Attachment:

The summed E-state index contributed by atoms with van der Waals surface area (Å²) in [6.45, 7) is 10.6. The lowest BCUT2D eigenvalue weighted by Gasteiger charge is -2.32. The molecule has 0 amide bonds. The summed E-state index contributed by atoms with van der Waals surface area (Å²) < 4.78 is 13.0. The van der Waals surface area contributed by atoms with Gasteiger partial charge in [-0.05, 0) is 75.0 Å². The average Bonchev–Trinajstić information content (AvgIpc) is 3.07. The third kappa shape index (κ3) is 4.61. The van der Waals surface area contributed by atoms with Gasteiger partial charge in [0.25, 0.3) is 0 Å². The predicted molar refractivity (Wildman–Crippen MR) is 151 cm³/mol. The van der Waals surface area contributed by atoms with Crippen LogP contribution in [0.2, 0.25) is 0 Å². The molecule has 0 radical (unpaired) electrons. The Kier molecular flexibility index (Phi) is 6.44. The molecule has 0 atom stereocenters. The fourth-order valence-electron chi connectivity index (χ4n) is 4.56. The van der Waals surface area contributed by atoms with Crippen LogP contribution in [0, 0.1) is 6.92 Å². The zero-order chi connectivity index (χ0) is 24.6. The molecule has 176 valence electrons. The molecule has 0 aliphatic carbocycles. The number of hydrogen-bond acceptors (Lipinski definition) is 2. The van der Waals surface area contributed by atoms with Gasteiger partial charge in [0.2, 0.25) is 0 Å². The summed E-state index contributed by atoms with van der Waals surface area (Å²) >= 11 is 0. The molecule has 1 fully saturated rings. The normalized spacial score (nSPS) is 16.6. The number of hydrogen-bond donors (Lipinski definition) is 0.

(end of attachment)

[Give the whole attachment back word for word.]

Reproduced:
The summed E-state index contributed by atoms with van der Waals surface area (Å²) in [6.45, 7) is 10.6. The lowest BCUT2D eigenvalue weighted by Gasteiger charge is -2.32. The molecule has 0 amide bonds. The summed E-state index contributed by atoms with van der Waals surface area (Å²) < 4.78 is 13.0. The van der Waals surface area contributed by atoms with Gasteiger partial charge in [-0.05, 0) is 75.0 Å². The average Bonchev–Trinajstić information content (AvgIpc) is 3.07. The third kappa shape index (κ3) is 4.61. The van der Waals surface area contributed by atoms with Gasteiger partial charge in [0.25, 0.3) is 0 Å². The predicted molar refractivity (Wildman–Crippen MR) is 151 cm³/mol. The van der Waals surface area contributed by atoms with Crippen LogP contribution in [0.2, 0.25) is 0 Å². The molecule has 0 radical (unpaired) electrons. The Kier molecular flexibility index (Phi) is 6.44. The molecule has 0 atom stereocenters. The fourth-order valence-electron chi connectivity index (χ4n) is 4.56. The van der Waals surface area contributed by atoms with Crippen LogP contribution in [0, 0.1) is 6.92 Å². The zero-order chi connectivity index (χ0) is 24.6. The molecule has 176 valence electrons. The molecule has 0 aliphatic carbocycles. The number of hydrogen-bond acceptors (Lipinski definition) is 2. The van der Waals surface area contributed by atoms with Gasteiger partial charge in [0.2, 0.25) is 0 Å². The summed E-state index contributed by atoms with van der Waals surface area (Å²) >= 11 is 0. The molecule has 1 fully saturated rings. The normalized spacial score (nSPS) is 16.6. The number of hydrogen-bond donors (Lipinski definition) is 0.